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Who is Mr Satoshi? Hardcover – 1 Jul 2010


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Product details

  • Hardcover: 304 pages
  • Publisher: William Heinemann; 1st ed edition (1 July 2010)
  • Language: English
  • ISBN-10: 0434020419
  • ISBN-13: 978-0434020416
  • Product Dimensions: 14.6 x 2.8 x 22.4 cm
  • Average Customer Review: 3.9 out of 5 stars  See all reviews (54 customer reviews)
  • Amazon Bestsellers Rank: 518,565 in Books (See Top 100 in Books)

More About the Author

Jonathan Lee was born in Surrey in 1981.

He graduated from the University of Bristol with a First in English Literature and then, after spending some time living in South America, went on to become a solicitor at a City law firm. In 2007 he was posted to the firm's Tokyo office, and during his time there became increasingly interested in Japanese culture and history.

On his return to London he began writing his acclaimed first novel, Who is Mr Satoshi? (William Heinemann). On publication in July 2010 Who Is Mr Satoshi? was called "elegant and incisive" (Observer), "confident, sharply written and refreshingly direct" (Independent), and "dream-like ... an unusual, clever and playful book" (Daily Mail).

Jonathan Lee's second novel is Joy (published by William Heinemann on 7 June 2012). Catherine O'Flynn, author of What Was Lost, has called it 'a brilliant book ... Jonathan Lee is one of those rare, agile writers who can take your breath away'.

www.jonathan-lee.net


Product Description

Review

"Compelling, funny and beautifully written, this novel is one of those rare treats - a book you won't want to put down" (Jennie Rooney, author of INSIDE THE WHALE)

"Jonathan Lee paints an exhilarating portrait of modern day Tokyo in limpid, intelligent prose as we accompany his narrator along his wildly labyrinthine voyage through the city." (Chloe Aridjis)

"Funny and moving, Who Is Mr Satoshi? introduces another newcomer who will catch prize judges' attentions. Set in Japan, it concerns Rob Fossick, an English photographer who has been unable to work since his wife died. When his mother, too, is suddenly killed, he discovers she has left instructions that he must deliver a package to a mysterious Mr Satoshi in Tokyo. Lurching from crisis to crisis as he stumbles drunk and weeping through a strange culture, he engages the help of a pink-haired Japanese girl and a former sumo wrestler. Fossick (a great name for someone on a quest) eventually unravels a mystery stretching back to the time of the Allied occupation." (Giles Foden, author of THE LAST KING OF SCOTLAND)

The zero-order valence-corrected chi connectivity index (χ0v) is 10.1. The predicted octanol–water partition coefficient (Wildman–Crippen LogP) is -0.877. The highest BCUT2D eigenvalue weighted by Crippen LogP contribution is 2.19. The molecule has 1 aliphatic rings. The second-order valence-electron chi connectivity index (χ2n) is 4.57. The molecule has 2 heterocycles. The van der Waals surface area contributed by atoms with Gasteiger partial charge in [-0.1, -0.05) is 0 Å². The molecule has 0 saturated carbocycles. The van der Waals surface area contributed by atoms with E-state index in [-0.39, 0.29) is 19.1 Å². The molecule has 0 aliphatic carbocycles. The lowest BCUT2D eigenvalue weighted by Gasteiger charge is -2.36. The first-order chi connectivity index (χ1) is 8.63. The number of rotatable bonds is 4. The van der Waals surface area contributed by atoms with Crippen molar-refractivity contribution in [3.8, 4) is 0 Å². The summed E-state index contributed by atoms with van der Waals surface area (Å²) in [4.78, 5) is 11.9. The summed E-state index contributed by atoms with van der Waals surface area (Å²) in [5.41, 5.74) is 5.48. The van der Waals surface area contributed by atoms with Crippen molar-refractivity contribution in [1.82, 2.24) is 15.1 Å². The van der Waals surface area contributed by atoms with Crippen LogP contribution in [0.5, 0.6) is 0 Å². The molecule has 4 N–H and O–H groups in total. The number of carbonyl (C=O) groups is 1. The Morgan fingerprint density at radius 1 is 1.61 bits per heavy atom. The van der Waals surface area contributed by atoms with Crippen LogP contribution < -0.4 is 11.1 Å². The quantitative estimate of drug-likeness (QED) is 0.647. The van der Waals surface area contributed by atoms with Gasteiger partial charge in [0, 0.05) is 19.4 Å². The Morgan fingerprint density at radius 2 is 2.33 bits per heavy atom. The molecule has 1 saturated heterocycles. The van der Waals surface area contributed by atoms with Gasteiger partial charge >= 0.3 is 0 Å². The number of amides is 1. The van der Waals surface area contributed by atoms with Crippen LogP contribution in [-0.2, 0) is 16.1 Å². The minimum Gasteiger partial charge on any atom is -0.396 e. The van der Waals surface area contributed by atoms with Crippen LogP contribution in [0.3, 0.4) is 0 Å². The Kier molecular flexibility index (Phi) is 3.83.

"an elegant and incisive examination of how history and our perceptions of the world are partial, filtered, and continually revised...Who is Mr Satoshi? ask[s] intriguing questions about how we see, remember and narrate our lives." (Observer)

"a lyrical page-turner" (Naomi Alderman)

Book Description

Inventive and mysterious, WHO IS MR SATOSHI? introduces a major new talent to contemporary fiction.

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Customer Reviews

3.9 out of 5 stars

Most Helpful Customer Reviews

3 of 3 people found the following review helpful By Alfred J. Kwak on 15 Mar 2012
Format: Paperback
Warm and attractive, super-readable debut novel by Jonathan Lee (JL) about top photographer Rob Fossick (RF), whose life came to a standstill after the accidental death of his wife Chloe and their unborn child. Four years later, surviving on mind-soothing pills and royalties, RF sees his demented mother literally drop dead in front of him during a visit. Another mental blow.
Sorting out her belongings, RF finds intriguing letters, then remembers her talking about a Mr. Satoshi or Reggie, who should receive a certain parcel, which RF also finds.
Readers will enjoy this book full of paralyzing sorrow and RF's efforts to deliver the parcel to "Reggie" or Mr. Satoshi, who might be still alive (at 80) and still be living in Japan. Also, RF's photo agent wants him to return to his old form and sends him a ticket to Tokyo with an open return. What happens in Japan is a tale for readers to enjoy.
This is a search book. Its plot is smart, the novel rich in symbolism and metaphor, beautifully written with good dialogue. JL shifts gears every now and then, a rare pleasure. But it is the characters who really stand out: panic-prone RF, his mother in her young and final years, her long-time lady friend Freddie. The Japanese cast is well portrayed, esp. Chiyoko, the pink haired literature student/receptionist of a love hotel and its owner, a gay ex-sumo wrestler who idolizes Dolly Parton. In this novel even minor characters come alive.
Jonathan Lee's final gift is not telling all, leaving readers to ponder all possible outcomes. Eminently re-readable and discussable novel for book clubs. Hope Jonathan Lee will make writing his trade.
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1 of 1 people found the following review helpful By A Smile and a Wave TOP 500 REVIEWER on 7 Nov 2011
Format: Paperback Vine Customer Review of Free Product ( What's this? )